Doing more with less—again
Photograph by Nancie Battaglia
A s the first half of 2020 has shown, New York State Forest Rangers are blessed, and burdened, with a wide-ranging portfolio. In February and early March, rangers managed an influx of winter hikers on popular High Peaks trails, including one March weekend where cars on the Adirondack Loj Road were parked bumper to bumper. “I’ve never seen our trailheads so busy in winter,” says Scott van Laer, a ranger based in the High Peaks who also serves as a union representative.
During the same time period, rangers performed difficult backcountry searches, calling in a State Police helicopter to aid in a successful effort to find a missing woman near Mount Marcy, and performing an overnight operation to rescue a pair of hikers, one who died of hypothermia, in the Dix Range.
Meanwhile, numerous rangers assigned to the Adirondacks were busy aiding New York’s coronavirus response downstate, with several becoming infected themselves. “They’re dealing with COVID-19,” says Michael Barrett, executive director of the Adirondack Mountain Club, “because they’re familiar with the state’s incident command system, and many municipalities are not.”
Yet in the midst of this frenzied activity, taking place during what’s supposed to be their slow season, rank-and-file rangers received a familiar message from the state: Help is not on the way.
The novel coronavirus saw to that.
At the beginning of the year, van Laer says the Police Benevolent Association of New York State, which represents the forest rangers, had been asking the legislature for 40 additional ranger positions. The union has argued for years that the jump in recreational use on public lands, especially the recent influx of 10 to 12 million visitors per year to the Adirondacks, has spread the ranger force dangerously thin.
Coming into 2020, it looked like they might finally net an increase in staff, says Assemblyman Dan Stec, a Republican from Queensbury whose father was a forest ranger, and who has long been a legislative advocate for the force. “There were a lot of people on the same page,” Stec says. “A very diverse spectrum of groups and individuals were encouraging more staffing for the rangers, including myself. I think it had a fighting chance this year. I don’t know about 40, but an increased number for sure”—as many as 10 in the High Peaks, where Stec and others say they’re needed most.
The pandemic and the resultant budget crisis, however, killed any chance to expand the ranks. “I had no problem pounding the table three months ago and saying, ‘I want more staff,’” Stec says. “But when the state can’t keep up with the amount of people applying for unemployment, and we’ve been told there will be a $10- to $15-billion shortfall, it’s hard for me or anybody to pound the table and say, ‘We need more staff today.’”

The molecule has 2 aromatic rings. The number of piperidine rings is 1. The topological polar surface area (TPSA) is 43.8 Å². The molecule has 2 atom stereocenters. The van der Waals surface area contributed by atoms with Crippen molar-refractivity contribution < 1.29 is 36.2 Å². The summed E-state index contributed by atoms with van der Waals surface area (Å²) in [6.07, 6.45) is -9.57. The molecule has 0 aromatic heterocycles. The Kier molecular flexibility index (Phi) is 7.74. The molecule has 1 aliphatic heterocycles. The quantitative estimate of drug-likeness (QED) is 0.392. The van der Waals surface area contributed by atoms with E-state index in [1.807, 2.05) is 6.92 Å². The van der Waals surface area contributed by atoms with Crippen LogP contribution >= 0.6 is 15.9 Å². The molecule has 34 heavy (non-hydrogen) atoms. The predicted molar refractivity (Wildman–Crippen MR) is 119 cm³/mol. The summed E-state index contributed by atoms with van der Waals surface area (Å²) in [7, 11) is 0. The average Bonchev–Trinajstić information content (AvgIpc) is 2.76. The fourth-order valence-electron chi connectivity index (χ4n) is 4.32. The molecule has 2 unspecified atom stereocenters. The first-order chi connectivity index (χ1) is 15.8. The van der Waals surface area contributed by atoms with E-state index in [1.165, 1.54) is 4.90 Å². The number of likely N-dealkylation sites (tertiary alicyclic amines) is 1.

It’s wait till next year, again.
“There aren’t enough rangers today, and there weren’t enough rangers yesterday,” says David Gibson, managing partner of the conservation group Adirondack Wild. “There have been ups and downs, but essentially it’s remained static for 50 years.”
Indeed, the ranger force was understaffed more than three decades ago under Governor Cuomo, and the union says it’s understaffed now under Governor Cuomo.
Louis Curth knows this well. The retired career ranger authored a comprehensive history of the force in 1987. Curth’s book tells how a scrappy bunch of woodsmen hired to fight fires in the state Forest Preserve in 1885 evolved over a century into a group of tough, determined, jacks-of-all-trades who not only battled blazes but tended trails, protected pines from larcenous loggers and saved stranded hunters and hikers. They organized local community members in conservation and rescue efforts, and even went to schools dressed as Smokey the Bear to educate children on preventing forest fires.
But even as Curth was working on the state-sponsored book in 1985, Governor Mario Cuomo’s administration proposed cutting 50 ranger positions, which would have left the state with well under 100. “They had already whittled down the ranger force by attrition, and you can just imagine that this was the end of the line,” Curth says today. “I’m sure somebody in Albany had some kind of devious idea that they were going to get rid of their rangers because they were too independent.”
A public outcry scrapped the plan and saved the positions. Turned out people really liked forest rangers.
They still do. Late last year, Albany officials briefly floated the idea of merging the 134-person ranger force, which includes 108 field rangers, with the state Department of Environmental Conservation (DEC) police as an “efficiency” measure.